“As only baseball players can. Teenaged boys tend towards cruelty in general, but baseball is an unforgiving game. Trying to ‘get in the head’ of your opponent is just a part of the game.”
Betsy didn’t play baseball, her game was soccer and she was very, very good at it. She had insisted very young that she wanted to play in the boys league. When Marge went to watch her play, the intensity, the sheer will power she applied to the effort was amazing to behold. Betsy nodded her head knowingly at the thought of being the object of ridicule, her long strawberry blond tresses flowing like shining ribbons. One of the sunbeams made her hair glow so the strawberry tint seemed at the front of the hair, not embedded in it.
“Betsy, you know how everyone says we are connected? You probably think I don’t pick up on that since they never say it right to me, but I do. They say it for a simple reason, it’s true. We are very alike. There is a piece of me in you.”
Betsy’s eyes were shiny, gleaming like wet blue marbles. Her attention to her Gram was rapt. Marge put the glove over her mouth and nose, inhaled deeply and closed her eyes. Her voice from behind the glove was younger somehow, like Betsy was listening to a time traveler.
“There was this game that makes me think of you. It was the regionals and everyone was really up for it. In the last inning I was lead off. First pitch was at my head. Barely missed. I ate some dirt getting outa the way, could taste it in my teeth as I waited for the next pitch. The next pitch was up and away. I loved high and outside pitches. I hit that ball on a line toward right center and took off for first like a scalded cat.”
Betsy shifted, getting her legs under herself. This looked to be a long story but she didn’t mind in the least. She was mesmerized by the transformation before her as her Gram sounded like a teenager, even looked like a teenager, not a wrinkle in sight.
“I could see the ball rolling all the way to the fence in right-center as I approached first base. In my mind I was thinking I was going for a triple. I loved running those bases …”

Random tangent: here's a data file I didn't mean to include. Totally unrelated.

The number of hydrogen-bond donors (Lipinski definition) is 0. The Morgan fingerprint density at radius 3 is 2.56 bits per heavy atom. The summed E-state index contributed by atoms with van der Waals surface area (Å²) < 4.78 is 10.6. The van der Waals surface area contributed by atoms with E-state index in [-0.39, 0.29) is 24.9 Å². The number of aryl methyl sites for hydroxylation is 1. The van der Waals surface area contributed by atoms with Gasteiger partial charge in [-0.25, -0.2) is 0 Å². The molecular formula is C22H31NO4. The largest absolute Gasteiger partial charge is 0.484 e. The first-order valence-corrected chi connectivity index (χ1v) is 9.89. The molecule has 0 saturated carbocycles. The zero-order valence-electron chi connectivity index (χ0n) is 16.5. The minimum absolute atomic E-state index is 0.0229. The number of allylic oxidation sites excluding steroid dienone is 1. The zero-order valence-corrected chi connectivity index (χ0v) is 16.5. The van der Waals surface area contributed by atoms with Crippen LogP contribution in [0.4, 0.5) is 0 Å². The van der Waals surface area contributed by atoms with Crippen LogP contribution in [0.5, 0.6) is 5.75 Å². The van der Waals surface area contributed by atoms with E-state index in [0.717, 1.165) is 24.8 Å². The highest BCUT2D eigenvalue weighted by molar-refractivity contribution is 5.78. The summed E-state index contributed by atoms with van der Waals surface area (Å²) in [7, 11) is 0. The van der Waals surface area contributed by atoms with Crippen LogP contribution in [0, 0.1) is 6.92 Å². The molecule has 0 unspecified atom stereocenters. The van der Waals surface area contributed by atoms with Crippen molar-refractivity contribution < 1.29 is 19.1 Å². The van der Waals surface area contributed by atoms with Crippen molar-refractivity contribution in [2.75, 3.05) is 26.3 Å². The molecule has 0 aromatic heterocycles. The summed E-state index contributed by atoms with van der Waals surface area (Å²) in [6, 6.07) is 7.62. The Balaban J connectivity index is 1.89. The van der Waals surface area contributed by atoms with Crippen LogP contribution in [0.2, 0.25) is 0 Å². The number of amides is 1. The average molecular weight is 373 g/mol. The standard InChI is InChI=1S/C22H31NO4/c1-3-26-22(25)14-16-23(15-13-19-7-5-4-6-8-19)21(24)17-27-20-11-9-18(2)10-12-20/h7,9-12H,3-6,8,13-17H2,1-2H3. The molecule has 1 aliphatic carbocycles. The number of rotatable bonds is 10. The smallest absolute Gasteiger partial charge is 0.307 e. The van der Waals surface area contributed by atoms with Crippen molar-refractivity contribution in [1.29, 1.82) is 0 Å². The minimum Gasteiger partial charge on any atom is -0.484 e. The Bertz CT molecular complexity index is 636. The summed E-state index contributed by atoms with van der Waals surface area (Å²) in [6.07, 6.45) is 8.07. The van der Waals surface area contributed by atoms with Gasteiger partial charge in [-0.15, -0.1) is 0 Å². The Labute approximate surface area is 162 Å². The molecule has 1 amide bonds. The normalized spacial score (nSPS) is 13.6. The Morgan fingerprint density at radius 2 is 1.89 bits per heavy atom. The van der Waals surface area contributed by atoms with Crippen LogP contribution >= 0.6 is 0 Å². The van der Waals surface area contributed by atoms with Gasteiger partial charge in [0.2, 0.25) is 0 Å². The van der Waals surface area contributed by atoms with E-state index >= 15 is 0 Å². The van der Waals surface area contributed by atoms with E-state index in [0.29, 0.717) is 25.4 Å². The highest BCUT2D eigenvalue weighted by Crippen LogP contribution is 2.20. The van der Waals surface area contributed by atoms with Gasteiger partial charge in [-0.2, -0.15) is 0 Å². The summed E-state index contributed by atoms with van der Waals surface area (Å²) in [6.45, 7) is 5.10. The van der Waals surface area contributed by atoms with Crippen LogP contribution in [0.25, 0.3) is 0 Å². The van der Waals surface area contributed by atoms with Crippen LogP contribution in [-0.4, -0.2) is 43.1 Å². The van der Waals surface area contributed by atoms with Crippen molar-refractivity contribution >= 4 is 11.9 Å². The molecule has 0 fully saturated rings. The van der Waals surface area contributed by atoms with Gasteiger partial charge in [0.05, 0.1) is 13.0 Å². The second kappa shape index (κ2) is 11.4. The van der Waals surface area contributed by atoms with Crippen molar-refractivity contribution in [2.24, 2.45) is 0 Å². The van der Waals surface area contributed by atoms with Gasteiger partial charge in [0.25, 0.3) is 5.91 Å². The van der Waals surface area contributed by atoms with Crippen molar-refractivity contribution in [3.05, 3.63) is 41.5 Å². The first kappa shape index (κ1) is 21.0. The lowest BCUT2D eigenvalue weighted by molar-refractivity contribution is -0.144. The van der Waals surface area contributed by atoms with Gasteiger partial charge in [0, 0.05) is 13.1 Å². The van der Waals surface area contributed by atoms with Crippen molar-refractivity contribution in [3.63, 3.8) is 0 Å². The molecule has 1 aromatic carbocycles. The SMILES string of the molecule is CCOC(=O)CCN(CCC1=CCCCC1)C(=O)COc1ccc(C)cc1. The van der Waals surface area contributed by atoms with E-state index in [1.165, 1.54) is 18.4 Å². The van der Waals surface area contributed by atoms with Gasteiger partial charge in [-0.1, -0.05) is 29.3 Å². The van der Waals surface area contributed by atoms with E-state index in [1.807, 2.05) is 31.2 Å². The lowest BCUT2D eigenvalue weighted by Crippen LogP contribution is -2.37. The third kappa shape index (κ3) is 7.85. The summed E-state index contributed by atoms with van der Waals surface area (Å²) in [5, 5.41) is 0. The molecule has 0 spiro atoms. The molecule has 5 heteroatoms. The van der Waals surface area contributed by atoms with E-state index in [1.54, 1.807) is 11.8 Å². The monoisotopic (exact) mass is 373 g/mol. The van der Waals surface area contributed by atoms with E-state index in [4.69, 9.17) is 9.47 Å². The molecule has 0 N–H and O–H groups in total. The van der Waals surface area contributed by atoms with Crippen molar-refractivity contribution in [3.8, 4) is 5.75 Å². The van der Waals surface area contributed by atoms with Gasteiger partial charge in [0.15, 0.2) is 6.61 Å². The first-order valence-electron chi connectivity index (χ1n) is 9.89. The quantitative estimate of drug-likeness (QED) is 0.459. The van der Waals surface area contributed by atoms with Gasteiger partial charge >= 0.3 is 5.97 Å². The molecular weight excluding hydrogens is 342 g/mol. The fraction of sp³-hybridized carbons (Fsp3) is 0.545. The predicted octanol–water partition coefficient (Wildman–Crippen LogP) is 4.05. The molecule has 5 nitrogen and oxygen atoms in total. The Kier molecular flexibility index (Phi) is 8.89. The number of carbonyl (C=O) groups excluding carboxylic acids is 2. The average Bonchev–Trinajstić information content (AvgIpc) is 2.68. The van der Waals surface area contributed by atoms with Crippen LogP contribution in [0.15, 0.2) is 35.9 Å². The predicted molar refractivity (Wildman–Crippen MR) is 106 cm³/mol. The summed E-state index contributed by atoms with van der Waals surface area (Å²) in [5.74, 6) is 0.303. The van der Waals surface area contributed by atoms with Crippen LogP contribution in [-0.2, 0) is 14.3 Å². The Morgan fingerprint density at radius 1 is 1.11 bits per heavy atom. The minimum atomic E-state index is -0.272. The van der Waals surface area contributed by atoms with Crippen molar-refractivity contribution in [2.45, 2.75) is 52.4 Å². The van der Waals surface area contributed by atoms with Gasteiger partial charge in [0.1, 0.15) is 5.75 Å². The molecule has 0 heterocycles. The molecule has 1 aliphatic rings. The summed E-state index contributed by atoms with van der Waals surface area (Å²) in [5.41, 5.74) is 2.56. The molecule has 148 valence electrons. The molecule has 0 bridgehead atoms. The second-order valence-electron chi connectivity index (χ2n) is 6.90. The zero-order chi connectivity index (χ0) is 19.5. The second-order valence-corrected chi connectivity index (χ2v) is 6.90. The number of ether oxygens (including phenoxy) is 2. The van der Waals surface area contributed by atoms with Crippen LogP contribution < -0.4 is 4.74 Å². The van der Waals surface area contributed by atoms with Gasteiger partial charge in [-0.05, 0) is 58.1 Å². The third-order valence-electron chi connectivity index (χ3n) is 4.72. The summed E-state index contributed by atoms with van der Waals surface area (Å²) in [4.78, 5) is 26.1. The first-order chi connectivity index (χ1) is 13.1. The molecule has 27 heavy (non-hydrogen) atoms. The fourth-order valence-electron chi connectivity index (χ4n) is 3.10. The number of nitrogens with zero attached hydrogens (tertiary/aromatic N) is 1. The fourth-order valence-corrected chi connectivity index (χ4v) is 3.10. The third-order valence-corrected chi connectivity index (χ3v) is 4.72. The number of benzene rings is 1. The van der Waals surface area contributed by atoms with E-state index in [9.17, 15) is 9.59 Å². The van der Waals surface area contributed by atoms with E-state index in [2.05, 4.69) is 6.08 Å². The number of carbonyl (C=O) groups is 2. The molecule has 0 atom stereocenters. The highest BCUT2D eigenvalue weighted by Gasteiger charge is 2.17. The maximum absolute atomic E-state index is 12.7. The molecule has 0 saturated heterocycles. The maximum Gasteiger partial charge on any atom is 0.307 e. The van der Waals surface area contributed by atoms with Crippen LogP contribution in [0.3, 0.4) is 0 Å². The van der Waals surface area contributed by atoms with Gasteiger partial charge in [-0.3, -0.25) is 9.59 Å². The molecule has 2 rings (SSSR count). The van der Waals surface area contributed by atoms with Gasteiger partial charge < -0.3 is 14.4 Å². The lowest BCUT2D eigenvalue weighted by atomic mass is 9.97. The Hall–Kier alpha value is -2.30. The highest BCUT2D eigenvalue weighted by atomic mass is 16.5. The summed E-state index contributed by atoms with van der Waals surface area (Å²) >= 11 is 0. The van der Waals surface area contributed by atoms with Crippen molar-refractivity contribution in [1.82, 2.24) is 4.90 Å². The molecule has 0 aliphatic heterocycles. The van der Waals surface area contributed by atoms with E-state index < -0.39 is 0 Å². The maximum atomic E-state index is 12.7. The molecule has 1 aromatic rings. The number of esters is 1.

Her voice trailed off and Betsy could picture a teenaged Gram in her mind’s eye. Lean and nimble, running like a greyhound.
“But I was so busy planning my glorious triple that I forgot to pay attention and caught the tip of my cleat on first base. Went down face first as I rounded the bag, skidding for a ways. Got at least a handful of sand in my sports bra. When I scrambled back to first the sound I heard was laughter. Laughter from the fans, laughter from the first base umpire, and most humiliating of all and loudest of all laughter from our dugout. I remember the first basemen, a nice boy named Barry, came over to console me and I told him to ignore me. The embarrassment was so intense I could literally taste it. Embarrassment tastes like bile as it turns out.”
Betsy was so engrossed in Gram’s story that she didn’t really notice the dust bunnies floating lazily between her and her Gram. Didn’t notice that they seemed to be glowing a litter brighter than could be explained by the sunbeams leaking into the attic. Didn’t notice that there appeared to be a very faint shining silvery ribbon connecting Betsy’s cheat to her Gram’s chest. Undulating with the rhythm of her beating heart.
“After everyone quit laughing I looked over at the third base coach, Coach Bill. He was the only one who believed in me. Who taught me that I needed to learn every way there is to slide. Who convinced me that I had to be able to hook slide on either side, at first I always did in on my left side. He taught me to popup slide from either side so I could adapt as the play developed. The manager of the team always made fun of me but not coach Bill. He believed in me.”
Betsy leaned towards her Gram, eyes as big as saucers. She wasn’t even certain what a popup slide was, but she could swear she could feel sand in her bra. She still did not really notice the silvery ribbon of energy connecting her to her Gram.